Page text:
BCBS of MA requiring prior approval for Dexcom

I just received notification that my insurer will require prior authorization for Dexcom / CGM usage ON AN ANNUAL BASIS starting January 1, 2022. I realize there are lots of things to get frustrated about in our lives today, but I am really steaming at this new requirement. I could maybe see prior authorization to show that you are type 1 or type 2 requiring CGM ONE TIME, but what a damn waste of time, money, and resources for me, my physician, AND my insurer. What’s their goal here?

What would be an appropriate public awareness campaign? Would it make sense to tweet @ BCBSMA as well as the administrator signing the letter? I realize this is probably a losing battle, but I’d like to do something that feels like I’m taking back a bit of control and at least educating others on this lunacy. Thanks for your thoughts - Jessica

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To put up roadblocks that reduce the number of people that will go through them. They will coach it under some data showing that people are getting the CGM’s and not using them. So why should they pay for them. And if they made that data public when they make these decisions, perhaps we could sympathize with them. But to make a person with a chronic condition that isn’t going away get prior authorization for their insulin, pumps and supplies seems quite cruel from the outside.

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  • just checked mine, (humanna) and the prior authorization lasts 2 years for me. ( I think it was a year when I had blue cross) The reason they require those to be frequently renewed is that there may be ,in the year or 2, an alternative that is less expensive that comes along, and if there is they would want you to switch to that. This is mainly likely in prescription pills etc that come off of patent and become available in generic, (also agreements on prices that the insurer will negotiate yearly with the drug companies, For a while I was changing test strip brands once a year because of that) I think insurance companies just do a blanket order for all rx’s that are under prior authorization to renew after a set time rather than only those that they know will be subject to change
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I think my insurance has always required annual prior authorization. For sure for the pump, but I think also for Dexcom. It isn’t a big deal because they (or the pharmacy) contact my doctor directly so I don’t have to be involved. But yes, what indeed is the point? Don’t doctors and their staff have enough to do without doing clerical work?!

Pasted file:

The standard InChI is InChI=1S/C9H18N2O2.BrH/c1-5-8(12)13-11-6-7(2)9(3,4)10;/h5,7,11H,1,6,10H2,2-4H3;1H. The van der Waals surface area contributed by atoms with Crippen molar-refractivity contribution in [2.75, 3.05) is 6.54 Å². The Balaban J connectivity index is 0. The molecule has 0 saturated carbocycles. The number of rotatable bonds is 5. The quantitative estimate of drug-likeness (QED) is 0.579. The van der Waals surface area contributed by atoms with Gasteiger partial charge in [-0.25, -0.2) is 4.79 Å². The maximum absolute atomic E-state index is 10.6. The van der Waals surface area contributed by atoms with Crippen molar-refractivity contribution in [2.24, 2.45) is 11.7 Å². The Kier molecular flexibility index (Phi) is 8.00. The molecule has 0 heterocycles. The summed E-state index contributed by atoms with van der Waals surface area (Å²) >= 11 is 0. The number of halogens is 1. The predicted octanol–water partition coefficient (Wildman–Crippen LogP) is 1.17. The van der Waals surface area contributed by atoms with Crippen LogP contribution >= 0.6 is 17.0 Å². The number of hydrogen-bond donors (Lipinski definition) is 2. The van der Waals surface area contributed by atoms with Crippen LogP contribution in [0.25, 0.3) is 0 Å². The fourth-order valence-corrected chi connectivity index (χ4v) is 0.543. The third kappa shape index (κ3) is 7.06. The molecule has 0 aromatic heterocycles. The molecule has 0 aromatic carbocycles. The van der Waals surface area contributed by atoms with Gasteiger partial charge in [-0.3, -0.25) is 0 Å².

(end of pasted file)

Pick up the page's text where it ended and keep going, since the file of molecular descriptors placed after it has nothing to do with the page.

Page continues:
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Although probably minority, but some folks resell them on ebay, craigs list…

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BTW (this topic popped up for me again for some reason), I recently got word that BCBS MA rescinded their annual prior approval policy for Dexcom! I did send them an email at the end of last year letting them know why I thought their policy was a waste of time and others must have done the same! Score one for the good guys…

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GET THIS - guess what arrived in the mail TODAY? Notice from BCBS that they are requiring Dexcom prior approval starting in June. Crooks.

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Have you checked if you can get through your pharmacy benefit? A lot less hassle for me.

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@jim26 I have not – should I just call BCBS to ask? I’m not sure what this even entails? I know people who pump are comfortable making this evaluation. Would pharmacy be with my local pharmacy or mail order (Express Scripts)? (And it does seem like Express Scripts would be a lot less hassle!) Thanks so much!

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Probably depends on your pharmacy plan. Mine does everything through CVS.

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@JessicaD Sorry you’re having the issue with BCBS! Unless you’re part of the insurance field, I’d recommend calling Dexcom or one of the major suppliers to work the insurance angle for you. They’ve been down the road many times and I think know the magic words to use with each insurance company to get it approved and they have incentive to get you on/keep you on the Dexcom product…money in their pocket. We mere mortals…uh, users…may understand the need but not the “how” of getting it done.

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It only gets worse when you go on Medicare… My DME in only allowed to send me a one month supply of Dexcom sensors (per Medicare). One nice thing about Mediare is between my private insurance (BCBS Fed) and Medicare, I don’t have any copays for most of my diabetic supplies (after satisfying my small deductable.

Medicare also requires Type 1’s to get a C-Peptide Test (to verify you are ‘really’ a T1 diabetic.) After 30 years of living on insulin, I am pretty sure I am a T1 :slight_smile: My C-Peptide results did indicate I am T1

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